Sugar Free Foods
All the of the Sweetness None of the Sugar
There are many foods that are naturally sugar free, and there are a lot of foods that have the sugar taken out of them and replaced with something else. The foods that have the sugar taken out of them are basically what food manufacturers label as sugar free. Most of these food items call for sugar in their recipes, but the sugar has been replaced by a sugar substitute or an artificial sweetener to keep the flavor and texture.
Some sugar free foods contain ingredients called sugar alcohols, which are frequently referred to as polyols. However, sugar alcohols or polyols are not sugars and they are not alcohols. They are actually a group of low digestible carbohydrates that are derived from the hydrogenation of their sugar or syrup source. An example of this would be lactitol from lactose.
In some cases though, the sugar in the food recipe isn't replaced at all. Since sugar is also a carbohydrate, most sugar free foods are also low carb and low calorie foods. Sugar free foods are often suitable for people who suffer from diabetes.
Sugar free food items are all over the market place with sugar free soda, introduced in 1952, probably being the most popular one out there. One type of food that contains a large percentage of sugar is children's breakfast cereals and low sugar versions of these favorites are now being manufactured. The sugar free way of living didn't just come about suddenly, as evidenced by the year in which soda went sugar free, it has existed for quite a few decades in the U.S. In 1958, Sweet n' Low was introduced to the masses as an artificial sweetener (granulated saccharin, dextrose, cream of tartar and calcium silicate). It received U.S. trademark patent no. 1,000,000 and in 1981 the artificial sweetener aspartame was approved by the FDA.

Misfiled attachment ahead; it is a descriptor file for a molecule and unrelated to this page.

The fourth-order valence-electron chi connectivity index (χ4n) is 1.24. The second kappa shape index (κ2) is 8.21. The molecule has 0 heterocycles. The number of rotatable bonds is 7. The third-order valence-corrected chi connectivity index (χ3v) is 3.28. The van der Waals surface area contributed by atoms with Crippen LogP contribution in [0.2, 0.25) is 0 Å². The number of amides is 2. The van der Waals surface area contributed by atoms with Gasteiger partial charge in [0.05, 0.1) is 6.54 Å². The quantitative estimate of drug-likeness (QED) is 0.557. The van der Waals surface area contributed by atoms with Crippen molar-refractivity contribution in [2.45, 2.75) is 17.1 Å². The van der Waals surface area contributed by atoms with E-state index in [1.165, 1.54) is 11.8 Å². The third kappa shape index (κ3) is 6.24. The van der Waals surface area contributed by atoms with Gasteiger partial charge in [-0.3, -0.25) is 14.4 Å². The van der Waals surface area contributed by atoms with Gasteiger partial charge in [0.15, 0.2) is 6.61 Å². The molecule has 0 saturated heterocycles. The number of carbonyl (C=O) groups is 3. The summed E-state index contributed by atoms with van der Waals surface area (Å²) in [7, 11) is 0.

There are many sugar free dishes you can cook at home and sugar free cook books are quite easy to find in stores and on the internet. You should be aware that food that is labeled as diet or light, doesn't necessarily mean it is sugar free or even low in sugar for that matter. Make sure you read all of the food labels very carefully.